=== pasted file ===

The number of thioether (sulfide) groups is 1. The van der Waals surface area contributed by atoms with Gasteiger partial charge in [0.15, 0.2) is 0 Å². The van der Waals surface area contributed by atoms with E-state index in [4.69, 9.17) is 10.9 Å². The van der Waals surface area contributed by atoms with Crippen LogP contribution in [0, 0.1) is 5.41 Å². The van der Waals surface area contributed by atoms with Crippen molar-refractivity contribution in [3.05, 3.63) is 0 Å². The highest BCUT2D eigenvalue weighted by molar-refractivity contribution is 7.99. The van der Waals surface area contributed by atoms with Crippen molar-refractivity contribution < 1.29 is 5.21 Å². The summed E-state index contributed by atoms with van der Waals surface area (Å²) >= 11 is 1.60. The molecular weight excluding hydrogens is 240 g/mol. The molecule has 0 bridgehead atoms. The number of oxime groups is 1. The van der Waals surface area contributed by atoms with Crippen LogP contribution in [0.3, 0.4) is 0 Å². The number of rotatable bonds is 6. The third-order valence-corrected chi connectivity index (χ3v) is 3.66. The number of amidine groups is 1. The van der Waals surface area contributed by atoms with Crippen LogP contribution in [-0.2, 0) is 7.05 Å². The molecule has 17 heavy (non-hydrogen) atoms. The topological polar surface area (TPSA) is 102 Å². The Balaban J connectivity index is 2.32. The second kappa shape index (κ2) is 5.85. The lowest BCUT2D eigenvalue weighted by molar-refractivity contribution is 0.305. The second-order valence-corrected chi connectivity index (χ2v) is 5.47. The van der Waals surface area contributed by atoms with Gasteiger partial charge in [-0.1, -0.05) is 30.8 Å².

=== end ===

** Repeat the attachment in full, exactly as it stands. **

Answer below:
The number of thioether (sulfide) groups is 1. The van der Waals surface area contributed by atoms with Gasteiger partial charge in [0.15, 0.2) is 0 Å². The van der Waals surface area contributed by atoms with E-state index in [4.69, 9.17) is 10.9 Å². The van der Waals surface area contributed by atoms with Crippen LogP contribution in [0, 0.1) is 5.41 Å². The van der Waals surface area contributed by atoms with Crippen molar-refractivity contribution in [3.05, 3.63) is 0 Å². The highest BCUT2D eigenvalue weighted by molar-refractivity contribution is 7.99. The van der Waals surface area contributed by atoms with Crippen molar-refractivity contribution < 1.29 is 5.21 Å². The summed E-state index contributed by atoms with van der Waals surface area (Å²) >= 11 is 1.60. The molecular weight excluding hydrogens is 240 g/mol. The molecule has 0 bridgehead atoms. The number of oxime groups is 1. The van der Waals surface area contributed by atoms with Crippen LogP contribution in [0.3, 0.4) is 0 Å². The number of rotatable bonds is 6. The third-order valence-corrected chi connectivity index (χ3v) is 3.66. The number of amidine groups is 1. The van der Waals surface area contributed by atoms with Crippen LogP contribution in [-0.2, 0) is 7.05 Å². The molecule has 17 heavy (non-hydrogen) atoms. The topological polar surface area (TPSA) is 102 Å². The Balaban J connectivity index is 2.32. The second kappa shape index (κ2) is 5.85. The lowest BCUT2D eigenvalue weighted by molar-refractivity contribution is 0.305. The second-order valence-corrected chi connectivity index (χ2v) is 5.47. The van der Waals surface area contributed by atoms with Gasteiger partial charge in [-0.1, -0.05) is 30.8 Å².